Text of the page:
1.3 Connection to the Electricity grid:

All wind turbines must be connected to a national grid, which supplies us with electricity. Electricity is distributed to consumers through physical infrastructure i.e. transmission and distribution networks (EWEA, 2011). The transmission network is made up of cables and pylons which transports high voltage electrical power across long distances i.e. into cities and large towns (EWEA, 2011). The transmission and distribution network are linked at a region called a substation. This is where the high voltage is stepped down to medium voltage (EWEA, 2011). The consumers are only connected to a medium voltage level which is the distribution system. Once the electricity reaches its final destination i.e. small towns or individual customers, the power is stepped down to a low level (EWEA, 2011). According to the SEAI, Irelands electricity grid system includes a localized distribution system (10, 20 and 38kV network) and a higher voltage transmission system (110, 220 and 400kV network) (SEAI, 2011).

Turbines that are going to supply electricity need to be situated on a viable site. It is important to determine the distance from the site to the nearest connection point (SEAI, 2011). The further away a wind farm is from the national grid, the more costs associated with the transporting the power to the grid, approximately 15 km is an ideal distance (SEAI, 2011). The electricity is transported from the site by underground cables and overhead power cables (SEAI, 2011). These carry the electricity to a substation where it can connect to a national grid to supply customers with electricity (SEAI, 2011). However, it is not always viable to build a wind farm close to a grid connection point due to many reasons such as wind speed etc. Costs of connecting to the grid can be substantial (SEAI, 2011).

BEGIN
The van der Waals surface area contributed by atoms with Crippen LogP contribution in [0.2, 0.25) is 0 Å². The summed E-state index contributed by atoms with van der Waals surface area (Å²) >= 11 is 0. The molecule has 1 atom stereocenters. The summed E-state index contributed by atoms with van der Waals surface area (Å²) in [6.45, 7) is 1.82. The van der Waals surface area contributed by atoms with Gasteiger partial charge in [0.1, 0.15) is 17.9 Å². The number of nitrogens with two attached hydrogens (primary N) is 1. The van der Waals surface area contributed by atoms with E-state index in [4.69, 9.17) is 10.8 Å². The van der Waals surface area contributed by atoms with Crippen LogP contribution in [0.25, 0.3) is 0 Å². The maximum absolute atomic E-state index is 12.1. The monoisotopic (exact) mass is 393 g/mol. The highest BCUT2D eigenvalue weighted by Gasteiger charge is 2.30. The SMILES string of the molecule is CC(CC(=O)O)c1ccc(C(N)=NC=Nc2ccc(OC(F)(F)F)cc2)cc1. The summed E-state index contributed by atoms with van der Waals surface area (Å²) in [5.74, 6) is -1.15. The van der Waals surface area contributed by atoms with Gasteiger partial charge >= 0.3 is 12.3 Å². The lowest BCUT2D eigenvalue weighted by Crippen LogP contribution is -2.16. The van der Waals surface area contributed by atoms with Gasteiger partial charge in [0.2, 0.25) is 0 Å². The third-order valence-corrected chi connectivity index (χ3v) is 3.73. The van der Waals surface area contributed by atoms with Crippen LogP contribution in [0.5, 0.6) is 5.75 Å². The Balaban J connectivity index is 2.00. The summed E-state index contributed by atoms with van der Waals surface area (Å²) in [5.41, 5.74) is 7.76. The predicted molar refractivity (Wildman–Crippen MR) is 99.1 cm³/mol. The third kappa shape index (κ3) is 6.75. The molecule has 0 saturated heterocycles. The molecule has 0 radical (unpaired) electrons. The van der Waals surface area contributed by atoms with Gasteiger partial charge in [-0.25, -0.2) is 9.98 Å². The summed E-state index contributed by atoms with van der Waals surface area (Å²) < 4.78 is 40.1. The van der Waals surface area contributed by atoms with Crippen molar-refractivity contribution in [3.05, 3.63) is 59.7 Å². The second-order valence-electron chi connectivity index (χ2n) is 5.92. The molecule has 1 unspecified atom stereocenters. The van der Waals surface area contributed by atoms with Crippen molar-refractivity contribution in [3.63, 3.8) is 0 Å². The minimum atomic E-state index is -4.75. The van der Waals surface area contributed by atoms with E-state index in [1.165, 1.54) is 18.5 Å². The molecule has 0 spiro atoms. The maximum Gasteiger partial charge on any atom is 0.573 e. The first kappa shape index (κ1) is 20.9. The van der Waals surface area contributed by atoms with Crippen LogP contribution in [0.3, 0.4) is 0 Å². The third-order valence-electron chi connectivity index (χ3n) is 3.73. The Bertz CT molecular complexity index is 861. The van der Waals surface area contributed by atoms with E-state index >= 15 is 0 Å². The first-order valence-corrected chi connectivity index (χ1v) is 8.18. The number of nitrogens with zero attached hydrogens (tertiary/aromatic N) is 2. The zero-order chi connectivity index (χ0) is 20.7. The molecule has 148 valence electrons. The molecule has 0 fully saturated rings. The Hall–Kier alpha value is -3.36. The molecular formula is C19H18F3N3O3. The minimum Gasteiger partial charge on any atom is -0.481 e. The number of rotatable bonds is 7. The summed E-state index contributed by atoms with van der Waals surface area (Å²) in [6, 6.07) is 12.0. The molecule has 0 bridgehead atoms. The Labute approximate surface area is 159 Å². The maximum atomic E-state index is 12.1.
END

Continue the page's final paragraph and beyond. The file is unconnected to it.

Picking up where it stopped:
1.4 Targets in Europe

Wind energy is for the first time the leading technology in Europe. €13 billion was invested in wind farms in 2009 which was had an increase of 23% compared to 2008 (EWEA, 2011). Statistics released by the EWEA show targets for Europe by 2020 to produce 14-17% of Europe’s electricity demand, to avoid the emission of 333 million tonnes of carbon dioxide per year and to save fuel costs by €28 billion and to save €8.3 billion in avoided carbon dioxide costs (EWEA, 2010). Europe hopes to have a total of 230 GW installed wind capacity by 2020. (EWEA, 2010). However, by 2030, Europe hopes for wind energy to have even a higher demand with targets of producing 26-35% of the electricity required by Europe, to avoid 600 million tonnes of carbon dioxide per year and to save a massive €56 billion per year in avoided fuel costs and to save a substantial €15 billion per year in avoided carbon dioxide costs. (EWEA, 2010). By 2030, it is expected that Europe will have 40 GW installed wind capacity (EWEA, 2010).

1.4.1 Targets in Ireland

Wind energy’s contribution in Ireland continues to increase with additional capacity (IEA, 2009). Since the first wind farm was set up in Ireland in 1992, 110 wind farms were metered in June 2010 with a total installed capacity for wing to 1,379 MW. This was enough electricity to power over 500,000 homes across Ireland (SEAI, 2011). For Ireland to achieve its national target of 40% by 2020, approximately 5,500-6,000 MW of wind generation is required (SEAI, 2011).

2.0 Wind Farm Development

2.1 Introduction:

Wind energy is a huge industry across Europe with nearly all European countries have or having prospectus wind turbine installation (SEAI, 2011). Wind turbine technology continues to grow and advance. Irelands first wind farm was in 1992 in Co. Mayo (SEAI, 2011). Wind turbines are large complex industrial equipment and their manufacture involves the use of raw materials and energy. The materials can be recycled at the end of their useful existence, where the capital from this can be used to reestablish a wind farm to its original state (SEAI, 2011).

2.2 Financing wind energy